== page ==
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Lithuania  [7]  Review of VET/HRD research 

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Current VET/HRD research

Regular research activities in the field of VET/HRD in Lithuania were started in 1996/97. Since then research activities have grown considerably. However research projects are usually dealing with rather specific topics, they often have no continuity, and mechanisms of coordination at the national level are not created yet.

The effectiveness and impact of R&D activities is not high for two main reasons. First, many policy makers due to their soviet experience are not used to rely on research and analysis. Therefore the majority of researches are initiated by universities themselves and often are not in line with the policy practices. Second, there is a shortage of researchers who are practically oriented, and recommendations of the research reports often are of very general nature and cannot be directly implemented even if they have been ordered by policy makers.

At present, priority is given to investigations that should help to improve correspondence between labour force supply and demand and participation in lifelong learning activities.

Future VET/HRD research

One of the possible initiatives would be to start coordinating VET research activities. A research programme is needed to provide VET/HRD policy makers and VET providers with recommendations for the active participation of Lithuania in the Copenhagen process and for properly using the possibilities of EU funding for the advancement of VET and HRD activities. 

The following priority fields for VET research could be mentioned:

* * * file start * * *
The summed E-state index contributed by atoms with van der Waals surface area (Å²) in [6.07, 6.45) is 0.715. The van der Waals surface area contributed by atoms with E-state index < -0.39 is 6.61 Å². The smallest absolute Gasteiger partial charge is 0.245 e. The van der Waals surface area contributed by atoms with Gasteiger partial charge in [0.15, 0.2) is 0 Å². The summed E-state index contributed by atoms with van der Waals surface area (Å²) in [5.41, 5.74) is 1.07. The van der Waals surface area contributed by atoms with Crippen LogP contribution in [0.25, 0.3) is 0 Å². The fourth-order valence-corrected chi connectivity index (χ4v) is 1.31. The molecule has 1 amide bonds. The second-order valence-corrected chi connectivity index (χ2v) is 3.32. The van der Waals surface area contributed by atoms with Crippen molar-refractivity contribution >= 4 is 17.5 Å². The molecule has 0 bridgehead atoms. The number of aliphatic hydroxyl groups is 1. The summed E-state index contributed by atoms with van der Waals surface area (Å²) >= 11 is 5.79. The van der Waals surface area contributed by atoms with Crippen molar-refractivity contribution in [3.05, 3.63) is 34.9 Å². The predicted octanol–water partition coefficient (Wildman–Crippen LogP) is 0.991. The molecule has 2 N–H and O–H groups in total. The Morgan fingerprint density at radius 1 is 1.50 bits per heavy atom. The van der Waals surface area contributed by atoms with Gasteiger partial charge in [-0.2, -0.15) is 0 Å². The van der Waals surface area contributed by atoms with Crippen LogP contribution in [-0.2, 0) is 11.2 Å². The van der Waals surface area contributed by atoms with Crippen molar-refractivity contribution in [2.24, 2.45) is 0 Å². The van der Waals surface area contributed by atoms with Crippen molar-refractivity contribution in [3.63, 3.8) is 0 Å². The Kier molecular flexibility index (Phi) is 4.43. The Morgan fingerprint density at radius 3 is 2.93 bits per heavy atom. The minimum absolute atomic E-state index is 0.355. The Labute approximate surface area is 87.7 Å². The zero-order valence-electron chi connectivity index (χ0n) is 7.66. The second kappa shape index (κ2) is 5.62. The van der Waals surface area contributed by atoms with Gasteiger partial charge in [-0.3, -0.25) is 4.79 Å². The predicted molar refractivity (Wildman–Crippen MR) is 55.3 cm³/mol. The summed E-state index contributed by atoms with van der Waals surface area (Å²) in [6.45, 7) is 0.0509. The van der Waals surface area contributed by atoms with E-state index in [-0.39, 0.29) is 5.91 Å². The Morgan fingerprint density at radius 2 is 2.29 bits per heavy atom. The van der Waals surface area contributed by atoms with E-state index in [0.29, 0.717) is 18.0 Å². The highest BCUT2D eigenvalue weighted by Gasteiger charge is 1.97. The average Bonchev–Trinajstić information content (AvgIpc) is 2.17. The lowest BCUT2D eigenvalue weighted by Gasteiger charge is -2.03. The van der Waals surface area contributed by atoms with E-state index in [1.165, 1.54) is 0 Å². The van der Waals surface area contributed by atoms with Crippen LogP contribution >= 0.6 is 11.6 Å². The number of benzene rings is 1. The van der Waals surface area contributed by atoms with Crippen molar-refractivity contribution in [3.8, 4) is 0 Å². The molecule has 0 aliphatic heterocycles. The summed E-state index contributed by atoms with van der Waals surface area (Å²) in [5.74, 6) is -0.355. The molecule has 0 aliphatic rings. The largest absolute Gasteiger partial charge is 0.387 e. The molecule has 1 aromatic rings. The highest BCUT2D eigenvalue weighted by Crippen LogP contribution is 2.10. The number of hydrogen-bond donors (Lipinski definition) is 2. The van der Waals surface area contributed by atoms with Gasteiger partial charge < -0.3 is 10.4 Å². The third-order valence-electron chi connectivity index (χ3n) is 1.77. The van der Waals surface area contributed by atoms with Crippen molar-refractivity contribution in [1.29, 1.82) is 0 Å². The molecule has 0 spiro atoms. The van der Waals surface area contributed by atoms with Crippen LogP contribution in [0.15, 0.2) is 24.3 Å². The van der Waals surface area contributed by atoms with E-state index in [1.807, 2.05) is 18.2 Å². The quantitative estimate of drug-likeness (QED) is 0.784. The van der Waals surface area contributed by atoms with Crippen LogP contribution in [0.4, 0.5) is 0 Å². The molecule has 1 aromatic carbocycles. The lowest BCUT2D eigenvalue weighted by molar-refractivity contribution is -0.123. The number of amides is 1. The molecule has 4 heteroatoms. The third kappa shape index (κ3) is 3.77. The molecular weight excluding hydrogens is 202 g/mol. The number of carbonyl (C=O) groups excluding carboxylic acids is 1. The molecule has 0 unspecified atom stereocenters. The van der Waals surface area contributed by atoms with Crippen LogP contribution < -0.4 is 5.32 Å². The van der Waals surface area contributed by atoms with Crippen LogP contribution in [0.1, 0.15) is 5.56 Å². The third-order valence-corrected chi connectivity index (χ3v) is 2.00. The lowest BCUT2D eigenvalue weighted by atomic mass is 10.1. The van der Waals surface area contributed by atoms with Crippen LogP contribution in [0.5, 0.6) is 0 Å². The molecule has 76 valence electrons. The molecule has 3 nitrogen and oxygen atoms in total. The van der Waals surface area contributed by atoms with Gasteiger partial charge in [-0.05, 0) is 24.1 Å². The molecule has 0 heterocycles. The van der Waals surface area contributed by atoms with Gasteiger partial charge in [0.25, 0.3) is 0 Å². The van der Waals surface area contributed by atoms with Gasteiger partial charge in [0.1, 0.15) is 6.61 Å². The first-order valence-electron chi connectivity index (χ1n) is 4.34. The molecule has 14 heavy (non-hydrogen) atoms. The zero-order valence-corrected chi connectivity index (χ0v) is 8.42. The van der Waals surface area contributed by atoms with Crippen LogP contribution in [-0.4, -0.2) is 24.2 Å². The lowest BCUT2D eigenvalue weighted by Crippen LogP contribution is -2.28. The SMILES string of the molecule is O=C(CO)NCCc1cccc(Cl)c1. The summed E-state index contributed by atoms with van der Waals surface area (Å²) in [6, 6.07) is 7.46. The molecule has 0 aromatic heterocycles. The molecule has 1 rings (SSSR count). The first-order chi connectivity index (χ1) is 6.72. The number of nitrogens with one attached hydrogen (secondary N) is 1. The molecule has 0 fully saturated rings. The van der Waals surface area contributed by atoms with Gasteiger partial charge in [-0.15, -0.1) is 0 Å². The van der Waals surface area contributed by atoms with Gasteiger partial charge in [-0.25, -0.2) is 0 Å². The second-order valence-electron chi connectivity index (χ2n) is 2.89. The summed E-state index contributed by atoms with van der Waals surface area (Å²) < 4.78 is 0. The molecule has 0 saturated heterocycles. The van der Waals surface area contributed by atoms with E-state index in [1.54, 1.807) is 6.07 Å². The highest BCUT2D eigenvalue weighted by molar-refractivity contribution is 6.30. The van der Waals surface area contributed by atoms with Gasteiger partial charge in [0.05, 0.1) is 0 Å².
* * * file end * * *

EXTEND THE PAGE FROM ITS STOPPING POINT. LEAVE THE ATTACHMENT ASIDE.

• investigation of human resource management practices especially in the case of small and medium businesses, to ensure a more effective use of ESF funding;
  • investigation of existing skill gaps and future skill needs to support a fast growth of modern sectors of economy;
  • investigation of labour market needs to optimally plan labour force qualifications. At present the national policy is very much in favour of tertiary education, and this in the situation of a recovering economy can result in a shortage of qualified workers;
  • situation of IVET and ways to improve its standing compared to general education at upper-secondary level. In Lithuania at present only 25-30 percent of students are choosing vocational route, ES average being almost 60 percent;
  • problems of the involvement of young adults in second chance learning. In the last decade of the previous century there was a big number of early school leavers, and at present there are many unqualified young adults in the labour market.
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Source: Cedefop - National Research Report Lithuania (details see Bibliography)
Editor: Sabine Manning  © WIFO